Skip Navigation
Fri Feb 12, 2016
Army OneSource
Army OneSource
Army OneSource
Commander's Page Online Training
Volunteer Tools Total Army Strong
My AOS Page Services Locator
Full Website
This site may not be optimized
for a mobile browsing experience.
Please don't show me this again:

Contact: Guy Lamolinara, Library of Congress (202) 707-9217
Contact: Mary Brigid Barrett, National Children’s Book and Literacy Alliance (508) 533-5851
Website: The Exquisite Corpse Adventure

October 5, 2012

“The Exquisite Corpse Adventure” Returns Online

Just in time for the Halloween season, the Library of Congress is re-releasing its popular online serial adventure story, "The Exquisite Corpse Adventure," a rollicking family entertainment available for free and for download at iTunesU.

In 2009, 20 celebrated authors wrote a serial adventure story for initial exclusive publication on the Library of Congress’s website. Co-sponsored by the Library’s Center for the Book and the National Children’s Book and Literacy Alliance, the story was so successful that it was later published as a book (still available) by Candlewick Press in 2011.

This madcap adventure was created by authors and illustrators M.T. Anderson, Natalie Babbitt, Calef Brown, Susan Cooper, Kate DiCamillo, Timothy Basil Ering, Jack Gantos, Nikki Grimes, Shannon Hale, Steven Kellogg, Gregory Maguire, Megan McDonald, Patricia and Fredrick McKissack, Linda Sue Park, Katherine Paterson, James Ransome, Jon Scieszka, Lemony Snicket and Chris Van Dusen.

The 27 episodes of "The Exquisite Corpse Adventure" will be available online as chapters in a web-book and individual audio podcasts, with a new episode released every Friday now through the end of March 2013. Episode 1 begins:

This story starts with a train rushing through the night.

The full moon lights the silver rails winding around dark mountains, through deep woods, and over steep gorges of jagged rock and one freezing cold rushing black mountain river.

I wish there was enough time to describe all of the funny (and touching) twists and turns – especially the Elephant Clown Party – that led up to now. But there isn’t. Enough time. Because there is a ticking clock. And the two passengers we care most about don’t know anything about it. …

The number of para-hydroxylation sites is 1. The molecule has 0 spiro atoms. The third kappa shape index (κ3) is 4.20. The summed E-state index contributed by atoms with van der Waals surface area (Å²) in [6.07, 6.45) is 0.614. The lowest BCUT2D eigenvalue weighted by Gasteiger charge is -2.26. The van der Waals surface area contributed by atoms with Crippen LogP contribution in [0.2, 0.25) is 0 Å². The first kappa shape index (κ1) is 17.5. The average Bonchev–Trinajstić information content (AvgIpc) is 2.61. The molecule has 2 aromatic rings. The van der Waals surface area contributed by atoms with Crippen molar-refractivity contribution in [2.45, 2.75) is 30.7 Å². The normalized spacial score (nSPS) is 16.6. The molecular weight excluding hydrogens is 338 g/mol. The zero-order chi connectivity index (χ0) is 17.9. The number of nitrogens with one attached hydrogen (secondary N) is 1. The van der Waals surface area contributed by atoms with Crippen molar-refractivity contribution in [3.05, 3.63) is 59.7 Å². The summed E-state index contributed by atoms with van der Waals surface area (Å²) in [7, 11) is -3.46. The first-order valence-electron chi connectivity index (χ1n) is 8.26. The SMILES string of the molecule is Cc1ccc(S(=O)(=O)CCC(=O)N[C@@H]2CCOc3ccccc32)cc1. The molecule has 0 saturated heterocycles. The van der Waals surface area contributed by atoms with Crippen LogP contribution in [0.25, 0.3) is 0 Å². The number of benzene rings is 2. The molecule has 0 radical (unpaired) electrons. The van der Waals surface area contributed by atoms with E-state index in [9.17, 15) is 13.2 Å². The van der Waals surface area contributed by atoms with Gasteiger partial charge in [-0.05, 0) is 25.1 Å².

"Exquisite Corpse" educational support materials for families, teachers, librarians and community leaders will be provided throughout the year on both the Library’s website and The National Children’s Book and Literacy Alliance (NCBLA) website at

In addition, Reading Rockets, a national multimedia literacy initiative offering information and resources on how young kids learn to read, why so many struggle, and how caring adults can help, will offer "The Exquisite Prompt: Classroom Writing Resources.

The Center for the Book in the Library of Congress was established in 1977 to use the resources of the Library of Congress to stimulate public interest in books and reading. With public and private sector support, the center carries out its mission through a national network of affiliates in all 50 states, the District of Columbia, and the U.S. Virgin Islands, and in cooperation with more than 70 national reading-promotion partners. The center plays a key role in the Library of Congress’s National Book Festival, held each year on the National Mall in Washington, D.C. It also oversees the Library’s Young Readers Center. For more information about the center, go to

The National Children's Book and Literacy Alliance is a 501(c) 3 not-for-profit education and advocacy organization created in 1997 by award-winning children’s book authors and illustrators. NCBLA acts as a freelance, nonpartisan advocate, creating and developing special projects and events that promote literacy, literature, libraries, humanities and the arts; educating the public about practical literacy and education solutions; and ensuring young people’s right to read. NCBLA’s latest project, "Our White House: Looking In, Looking Out," is an award-winning book for young people designed as an engaging solution to help confront historical illiteracy. Through a grant awarded by the National Endowment for the Humanities, the NCBLA has also created a companion educational website for "Our White House" at